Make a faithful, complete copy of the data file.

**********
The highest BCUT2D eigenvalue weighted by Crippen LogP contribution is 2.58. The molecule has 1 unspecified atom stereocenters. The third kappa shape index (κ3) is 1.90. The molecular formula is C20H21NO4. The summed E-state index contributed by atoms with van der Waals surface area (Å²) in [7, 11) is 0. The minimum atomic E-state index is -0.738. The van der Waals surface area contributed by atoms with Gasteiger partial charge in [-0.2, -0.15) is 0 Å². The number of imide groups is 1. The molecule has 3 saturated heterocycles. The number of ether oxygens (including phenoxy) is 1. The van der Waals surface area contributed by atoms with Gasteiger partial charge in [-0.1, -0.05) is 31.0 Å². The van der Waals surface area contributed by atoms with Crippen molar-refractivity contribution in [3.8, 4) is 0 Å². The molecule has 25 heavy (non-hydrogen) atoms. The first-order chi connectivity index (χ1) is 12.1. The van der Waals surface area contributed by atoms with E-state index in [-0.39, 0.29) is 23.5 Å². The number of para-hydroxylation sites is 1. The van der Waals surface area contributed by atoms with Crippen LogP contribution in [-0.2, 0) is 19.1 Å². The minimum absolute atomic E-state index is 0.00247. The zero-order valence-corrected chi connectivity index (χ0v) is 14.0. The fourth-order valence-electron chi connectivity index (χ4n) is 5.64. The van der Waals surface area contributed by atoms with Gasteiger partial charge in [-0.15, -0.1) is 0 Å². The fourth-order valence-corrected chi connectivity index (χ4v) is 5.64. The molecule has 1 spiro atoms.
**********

The highest BCUT2D eigenvalue weighted by Crippen LogP contribution is 2.58. The molecule has 1 unspecified atom stereocenters. The third kappa shape index (κ3) is 1.90. The molecular formula is C20H21NO4. The summed E-state index contributed by atoms with van der Waals surface area (Å²) in [7, 11) is 0. The minimum atomic E-state index is -0.738. The van der Waals surface area contributed by atoms with Gasteiger partial charge in [-0.2, -0.15) is 0 Å². The number of imide groups is 1. The molecule has 3 saturated heterocycles. The number of ether oxygens (including phenoxy) is 1. The van der Waals surface area contributed by atoms with Gasteiger partial charge in [-0.1, -0.05) is 31.0 Å². The van der Waals surface area contributed by atoms with Crippen molar-refractivity contribution in [3.8, 4) is 0 Å². The molecule has 25 heavy (non-hydrogen) atoms. The first-order chi connectivity index (χ1) is 12.1. The van der Waals surface area contributed by atoms with E-state index in [-0.39, 0.29) is 23.5 Å². The number of para-hydroxylation sites is 1. The van der Waals surface area contributed by atoms with Crippen LogP contribution in [-0.2, 0) is 19.1 Å². The minimum absolute atomic E-state index is 0.00247. The zero-order valence-corrected chi connectivity index (χ0v) is 14.0. The fourth-order valence-electron chi connectivity index (χ4n) is 5.64. The van der Waals surface area contributed by atoms with Gasteiger partial charge in [-0.15, -0.1) is 0 Å². The fourth-order valence-corrected chi connectivity index (χ4v) is 5.64. The molecule has 1 spiro atoms.